From this day on, I’ll follow only you. Why there isn’t a poor Saxon in all of Nottinghamshire that doesn’t know and bless Sir Robin of Locksley. Take me as your servant. Why in all the forest, there isn’t a hunter as good as me. I ask no pay, just to follow you.
To introduce the next memorable scene, another description:
The great cold hall of Nottingham Castle, the stronghold of Sir Guy Gisbourne, knew an unaccustomed warmth this night, for Prince John and his friends were met to celebrate a promising future.
Prince John holds an extravagant evening banquet at Nottingham Castle for the ruling Norman barons that are assisting him in his conspiracy. Prince John speaks to the gathered throng:
Well, this is what we Normans like – good food, good company, and a beautiful woman to flatter me.
At the head table with Prince John is the lovely Norman ward of King Richard (before he left on the Third Crusade), the seemingly demure and innocent, yet regal Lady Marian Fitzwalter (Olivia de Havilland). She is an unsuitable match for an arranged marriage with Gisbourne. With tongue-in-cheek humor, the matchmaker Prince John suggests Gisbourne for her love interest, but she graciously defers:
Prince John: Was it worthwhile, coming with me from London to see what stout fellows our Nottingham friends are? Take Sir Guy. He’s from London, one of our most renowned defenders of the realm.
Marian: Must I take him, your Highness?
Prince: Why, you like him, don’t you?
Marian: Well, he’s a Norman, of course.
Prince: Is that the only reason for liking him?
Marian: Isn’t that reason enough for a royal ward…?
Prince: Nay, I not force you, my lady. But he’s our most powerful friend in these shires. And he’s already in love with you. If I could promise him marriage to a royal ward, it might help my plans.
Marian: Perhaps when I know him better.
Prince: Of course. You’re a very wise young woman.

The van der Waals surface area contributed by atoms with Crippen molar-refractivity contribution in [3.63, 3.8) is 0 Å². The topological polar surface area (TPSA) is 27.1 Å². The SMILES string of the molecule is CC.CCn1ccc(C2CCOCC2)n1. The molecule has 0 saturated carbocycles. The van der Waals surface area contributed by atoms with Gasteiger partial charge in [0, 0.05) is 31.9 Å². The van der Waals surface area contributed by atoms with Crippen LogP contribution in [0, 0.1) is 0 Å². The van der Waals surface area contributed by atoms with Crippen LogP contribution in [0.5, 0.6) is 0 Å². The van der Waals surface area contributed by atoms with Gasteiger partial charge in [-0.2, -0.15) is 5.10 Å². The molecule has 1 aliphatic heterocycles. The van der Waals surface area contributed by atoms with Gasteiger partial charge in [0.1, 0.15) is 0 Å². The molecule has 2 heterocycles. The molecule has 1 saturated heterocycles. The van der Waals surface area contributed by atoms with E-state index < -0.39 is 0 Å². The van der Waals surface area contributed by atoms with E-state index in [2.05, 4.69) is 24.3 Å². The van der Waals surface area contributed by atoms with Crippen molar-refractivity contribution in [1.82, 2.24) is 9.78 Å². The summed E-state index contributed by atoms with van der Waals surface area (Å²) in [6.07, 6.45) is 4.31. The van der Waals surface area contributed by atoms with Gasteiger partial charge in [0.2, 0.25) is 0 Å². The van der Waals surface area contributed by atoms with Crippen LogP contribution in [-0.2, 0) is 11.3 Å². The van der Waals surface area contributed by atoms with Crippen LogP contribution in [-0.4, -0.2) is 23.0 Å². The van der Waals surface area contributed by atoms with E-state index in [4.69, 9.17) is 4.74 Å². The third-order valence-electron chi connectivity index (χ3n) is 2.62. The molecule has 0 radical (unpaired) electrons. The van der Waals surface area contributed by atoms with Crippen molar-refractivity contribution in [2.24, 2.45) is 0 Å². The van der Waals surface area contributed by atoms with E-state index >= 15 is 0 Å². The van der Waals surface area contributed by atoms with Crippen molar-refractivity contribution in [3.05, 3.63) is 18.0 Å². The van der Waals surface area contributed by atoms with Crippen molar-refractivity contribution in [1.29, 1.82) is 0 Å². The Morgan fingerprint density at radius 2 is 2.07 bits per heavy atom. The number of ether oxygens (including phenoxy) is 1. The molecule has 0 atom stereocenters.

Without real concern or sincerity, the Prince asks everyone: “Any more objections to the new tax from our Saxon friends?” One of the nobles responds:
Noble: Objections your Highness? With a Saxon dangling from every gallows tree…?
Prince John: Well said…but not too many mind, else we’ll have nobody left to till our land or pay the tax.
Sir Guy Gisbourne tells of his encounter with the notorious Sir Robin of Locksley – one Saxon noble he is unable to subdue. The Prince responds that he has heard “precious little else since I’ve been here.” Then he asks: “What’s his latest outrage?” Sir Guy admits it was something of a problem for him to take him prisoner. Lady Marian demurs and mocks him: “A Saxon a problem?” Robin is considered:
…a reckless rogue who goes around the shires stirring up the Saxons against authority, and he has the insolence to set himself up as the protector of the people.
The Prince orders his Sheriff of Nottingham to immediately capture Robin and hang him.
At this point, introducing himself with a dramatic entrance, the handsome, but uninvited, devil-may-care Robin unexpectedly bursts through the gate to the great banquet hall with the body of a slain deer draped across his shoulders. Robin throws the deer on the table before host Prince John, who reacts in an amused, gracious fashion:
Let him approach…By my faith, but you’re a bold rascal. Robin. I like you.
Robin is introduced to the beautiful Lady Marian – she immediately detests his company: “What you hope can hardly be important!” Typical of the entire film’s jocular tone, Robin replies wittily:
What a pity your manners don’t match your looks, Your Highness.
The Prince invites Robin to sit in a chair at the table in front of him, and orders: